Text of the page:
“You know, putting aside for a moment the atrocities of battle, you have to admit we live in a pretty hilarious time!” – Lieutenant William Gilliam, as he led his troops against the Walla-Walla, at the Battle of Seattle.
There are few things in history cooler than a sloop-of-war, and in the mid-nineteenth century, when it came to sloops, few were as “of war” as the Decatur, which on this particular day in 1856 was anchored in Elliott Bay. However, what could have been simply a “cool” battle turned into one of history’s most absurd stories. (Note: I’m not making any of these names up. Seriously.)
The Decatur had been sent to the Washington territory for a number of superficially comical reasons. First, the natives there had formed an alliance with the nearby Tongass Indians, who despite appearing very stern always elicited childish giggles from white settlers whenever they announced themselves. Assigned to the solemn task of negotiating with the natives was the ridiculously named Guert Gansevoort, who was instructed to pursue intelligence with a friendly chief named Sucquardle. I know, I know—just let me finish. Anyway, Sucquardle knew that the Americans were under threat by the Klickitat, who were also joined by the Nisqually and the Puyallup.
When the marines from the Decatur arrived, they were soon joined by a detachment of Seattle settlers, who were led by, among others, the esteemed William Gilliam. William Gilliam was a reckless man, fearless in battle and as mean as a snake—perhaps one of the most feared white men in the territory. He was, however, as so many fierce warriors are, also quite partial to the whimsicalities of the English language, perhaps because of his own reduplicative name, and as such found himself perfectly suited to partake in the Battle of Seattle. His above declaration came shortly after his good friend John Swan was gravely wounded in battle after a native stabbed him in the arm, rupturing his brachial artery and producing so prolific a flow of blood that Gilliam himself, standing nearby, was nearly covered in it. John Swan’s attacker was now poised above him, and crouched down to grasp him by the hair in preparation for the brutal scalping ritual that would soon transpire. As Swan stared into the soulless eyes of death, thinking of his family, he wondered if perhaps it was a mistake to continue the pattern by naming his son Don. But before the native could lower his knife, William Gilliam’s friend and fellow officer Sergeant Carbine shot and killed the assailant with, well, his carbine, saving the life of John Swan. The battle was nearly lost and Gilliam nearly killed as he chuckled for a solid five minutes, shaking his head back and forth and grinning as a number of natives took aim at him. With no time for a pow-wow, the Walla-Walla charged helter-skelter, but they were soon sent pell-mell from the midst of the hurly-burly by William Gilliam and his rag-tag crew.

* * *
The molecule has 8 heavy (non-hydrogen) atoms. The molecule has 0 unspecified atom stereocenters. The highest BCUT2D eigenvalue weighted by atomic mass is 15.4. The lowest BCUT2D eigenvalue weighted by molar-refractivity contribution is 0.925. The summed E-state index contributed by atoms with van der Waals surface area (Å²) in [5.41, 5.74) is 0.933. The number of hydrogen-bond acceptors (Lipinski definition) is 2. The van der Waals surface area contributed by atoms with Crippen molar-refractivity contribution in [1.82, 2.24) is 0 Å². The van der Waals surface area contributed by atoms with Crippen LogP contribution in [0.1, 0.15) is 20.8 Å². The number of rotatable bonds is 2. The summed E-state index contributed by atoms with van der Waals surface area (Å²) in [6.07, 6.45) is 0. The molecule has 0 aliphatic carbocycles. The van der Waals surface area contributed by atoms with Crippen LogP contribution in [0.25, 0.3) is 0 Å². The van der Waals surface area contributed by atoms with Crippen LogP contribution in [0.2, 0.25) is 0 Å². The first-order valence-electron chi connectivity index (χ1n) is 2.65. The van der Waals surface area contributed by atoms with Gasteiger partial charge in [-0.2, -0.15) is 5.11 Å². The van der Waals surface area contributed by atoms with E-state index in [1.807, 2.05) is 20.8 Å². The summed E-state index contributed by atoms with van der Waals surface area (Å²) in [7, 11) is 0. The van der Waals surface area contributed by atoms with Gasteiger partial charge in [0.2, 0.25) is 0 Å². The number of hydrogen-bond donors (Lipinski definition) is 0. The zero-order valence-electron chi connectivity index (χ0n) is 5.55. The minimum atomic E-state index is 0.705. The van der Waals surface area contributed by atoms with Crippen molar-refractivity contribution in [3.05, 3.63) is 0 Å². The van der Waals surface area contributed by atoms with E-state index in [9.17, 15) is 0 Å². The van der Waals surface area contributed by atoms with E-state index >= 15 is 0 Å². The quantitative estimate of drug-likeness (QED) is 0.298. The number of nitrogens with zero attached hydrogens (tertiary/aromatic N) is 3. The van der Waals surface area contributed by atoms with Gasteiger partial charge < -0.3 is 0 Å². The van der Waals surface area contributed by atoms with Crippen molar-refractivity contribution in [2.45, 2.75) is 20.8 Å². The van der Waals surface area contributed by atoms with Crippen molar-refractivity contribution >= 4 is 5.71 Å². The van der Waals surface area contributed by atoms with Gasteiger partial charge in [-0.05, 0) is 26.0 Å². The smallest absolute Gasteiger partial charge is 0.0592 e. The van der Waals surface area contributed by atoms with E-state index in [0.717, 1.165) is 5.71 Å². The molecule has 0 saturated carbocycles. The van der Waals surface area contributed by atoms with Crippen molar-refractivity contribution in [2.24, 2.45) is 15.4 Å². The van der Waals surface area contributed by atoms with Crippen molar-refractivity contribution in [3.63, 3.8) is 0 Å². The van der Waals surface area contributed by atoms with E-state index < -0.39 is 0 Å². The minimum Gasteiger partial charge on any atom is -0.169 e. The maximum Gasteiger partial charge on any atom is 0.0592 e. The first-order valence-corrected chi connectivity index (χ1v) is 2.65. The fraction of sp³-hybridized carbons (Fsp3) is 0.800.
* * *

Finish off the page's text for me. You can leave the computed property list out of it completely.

The Battle of Seattle was won on that day, but not without a price. Eventually the natives were driven out, and the territory became overwhelmingly populated by whites, resulting in the considerable loss of humorous names and outlandish phonetics.
History may repeat itself, but that doesn’t mean I have to, although I did say that last week. Tune in next week for an all-new “This Day in Revisionist History!”